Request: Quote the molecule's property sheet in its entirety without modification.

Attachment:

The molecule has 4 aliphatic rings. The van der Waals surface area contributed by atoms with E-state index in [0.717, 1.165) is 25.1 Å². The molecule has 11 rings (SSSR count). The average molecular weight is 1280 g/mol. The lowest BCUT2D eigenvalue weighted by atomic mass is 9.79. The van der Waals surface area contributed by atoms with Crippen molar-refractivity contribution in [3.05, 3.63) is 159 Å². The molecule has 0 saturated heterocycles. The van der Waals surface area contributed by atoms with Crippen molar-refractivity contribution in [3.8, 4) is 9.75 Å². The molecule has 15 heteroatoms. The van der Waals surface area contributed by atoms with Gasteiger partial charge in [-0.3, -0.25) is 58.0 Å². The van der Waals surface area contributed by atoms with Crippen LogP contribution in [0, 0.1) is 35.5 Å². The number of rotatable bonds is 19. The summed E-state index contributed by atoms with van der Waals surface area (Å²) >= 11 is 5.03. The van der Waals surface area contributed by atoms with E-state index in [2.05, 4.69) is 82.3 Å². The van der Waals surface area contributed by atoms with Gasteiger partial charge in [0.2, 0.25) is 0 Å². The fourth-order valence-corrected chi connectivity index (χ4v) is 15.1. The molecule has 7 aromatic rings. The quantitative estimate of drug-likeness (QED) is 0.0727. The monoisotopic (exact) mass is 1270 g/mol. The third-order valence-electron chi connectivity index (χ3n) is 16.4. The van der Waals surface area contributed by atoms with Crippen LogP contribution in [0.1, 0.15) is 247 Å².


The molecule has 4 aliphatic rings. The van der Waals surface area contributed by atoms with E-state index in [0.717, 1.165) is 25.1 Å². The molecule has 11 rings (SSSR count). The average molecular weight is 1280 g/mol. The lowest BCUT2D eigenvalue weighted by atomic mass is 9.79. The van der Waals surface area contributed by atoms with Crippen molar-refractivity contribution in [3.05, 3.63) is 159 Å². The molecule has 0 saturated heterocycles. The van der Waals surface area contributed by atoms with Crippen molar-refractivity contribution in [3.8, 4) is 9.75 Å². The molecule has 15 heteroatoms. The van der Waals surface area contributed by atoms with Gasteiger partial charge in [-0.3, -0.25) is 58.0 Å². The van der Waals surface area contributed by atoms with Crippen LogP contribution in [0, 0.1) is 35.5 Å². The number of rotatable bonds is 19. The summed E-state index contributed by atoms with van der Waals surface area (Å²) >= 11 is 5.03. The van der Waals surface area contributed by atoms with E-state index in [2.05, 4.69) is 82.3 Å². The van der Waals surface area contributed by atoms with Gasteiger partial charge in [0.2, 0.25) is 0 Å². The fourth-order valence-corrected chi connectivity index (χ4v) is 15.1. The molecule has 7 aromatic rings. The quantitative estimate of drug-likeness (QED) is 0.0727. The monoisotopic (exact) mass is 1270 g/mol. The third-order valence-electron chi connectivity index (χ3n) is 16.4. The van der Waals surface area contributed by atoms with Crippen LogP contribution in [0.1, 0.15) is 247 Å².